Another aspect that bugged me a bit regarding the treatment of the language was the fact that the Nahuatl libretto was nowhere represented in writing – neither in the program nor in the running light titles above the stage. Anyone who was not able to understand the sung Nahuatl (I would estimate that would be about 98% of the audience) only had acces to the “supertitles” in Spanish above the stage. The “supertitles” also written by Pareyón, had a very indirect relation to what was actually being sung in Nahuatl. At times the titles approximated Johanssons translation, but at other times it deviated completely from the Nahuatl words, creating dialogue between the characters, or adding sexual innuendo such as “we women do not subsist on corn and beans alone, we also need chili” or “I erect my flowery pole” neither of which was present in the sung words. The supertitle in that way was more of a guide to the plot, and an representation of the composers interpretation of the poem than an actual translation of the sung text. This made the Nahuatl text stand alone isolated from the meaning of the plot, and to me gave the impression that the language was only an instrument to achieve an aesthetic effect, but not meant to be a language of actual communication. Kind of like a meaningless soundscape, that the Spanish supertitles then inscribed meaning onto. So is this cultural translation or is it colonizing and erasing the Nahuatl text and the voice of the Nahuas who wrote it?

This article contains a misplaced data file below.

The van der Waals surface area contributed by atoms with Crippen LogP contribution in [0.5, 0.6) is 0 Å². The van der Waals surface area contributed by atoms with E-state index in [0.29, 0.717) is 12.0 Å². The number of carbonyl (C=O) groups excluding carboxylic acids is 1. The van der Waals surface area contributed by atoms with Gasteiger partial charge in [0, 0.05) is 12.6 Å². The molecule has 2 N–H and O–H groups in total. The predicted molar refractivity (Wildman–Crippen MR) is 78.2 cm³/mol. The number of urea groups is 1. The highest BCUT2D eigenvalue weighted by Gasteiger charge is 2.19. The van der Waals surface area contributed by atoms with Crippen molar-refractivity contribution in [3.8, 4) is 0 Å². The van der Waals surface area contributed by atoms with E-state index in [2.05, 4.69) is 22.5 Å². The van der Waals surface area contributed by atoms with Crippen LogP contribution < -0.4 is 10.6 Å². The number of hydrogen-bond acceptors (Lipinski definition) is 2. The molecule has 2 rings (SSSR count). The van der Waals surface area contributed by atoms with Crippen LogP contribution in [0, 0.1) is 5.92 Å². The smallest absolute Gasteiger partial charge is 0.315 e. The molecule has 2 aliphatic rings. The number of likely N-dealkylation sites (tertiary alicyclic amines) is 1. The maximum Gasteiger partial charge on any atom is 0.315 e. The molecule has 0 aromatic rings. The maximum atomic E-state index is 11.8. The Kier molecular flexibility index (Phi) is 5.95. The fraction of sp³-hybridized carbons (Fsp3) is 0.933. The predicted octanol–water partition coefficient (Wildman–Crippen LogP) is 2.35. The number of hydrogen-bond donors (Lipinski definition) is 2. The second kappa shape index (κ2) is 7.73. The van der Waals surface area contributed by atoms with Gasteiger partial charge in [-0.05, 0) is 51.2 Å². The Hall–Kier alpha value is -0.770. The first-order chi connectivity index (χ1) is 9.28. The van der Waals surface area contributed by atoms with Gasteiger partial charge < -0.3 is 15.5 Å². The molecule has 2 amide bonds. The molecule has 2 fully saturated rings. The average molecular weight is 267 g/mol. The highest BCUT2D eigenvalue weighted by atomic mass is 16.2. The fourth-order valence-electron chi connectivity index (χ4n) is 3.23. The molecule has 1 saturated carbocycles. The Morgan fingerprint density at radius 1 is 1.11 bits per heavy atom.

While this performance was the official premiere, the opera had in fact already been performed for an audience of Nahua people in Arcelia, Guerrero. This was done, according to the composer, in order to show indigenous people that also non-native speakers can use the Nahuatl language. It does seem that  other than this, no native speakers were directly involved in the production. Sometimes it is difficult to be sure when the usage of cultural signs across cultural borders are demonstrations of friendship and brotherhood and when they are appropriations. Here a few hours after having seen the performance, I still havent settled on one of those two interpretations.

I'll finish by giving some examples of different translations of the first stanza of the poem, as you will see hey are quite different: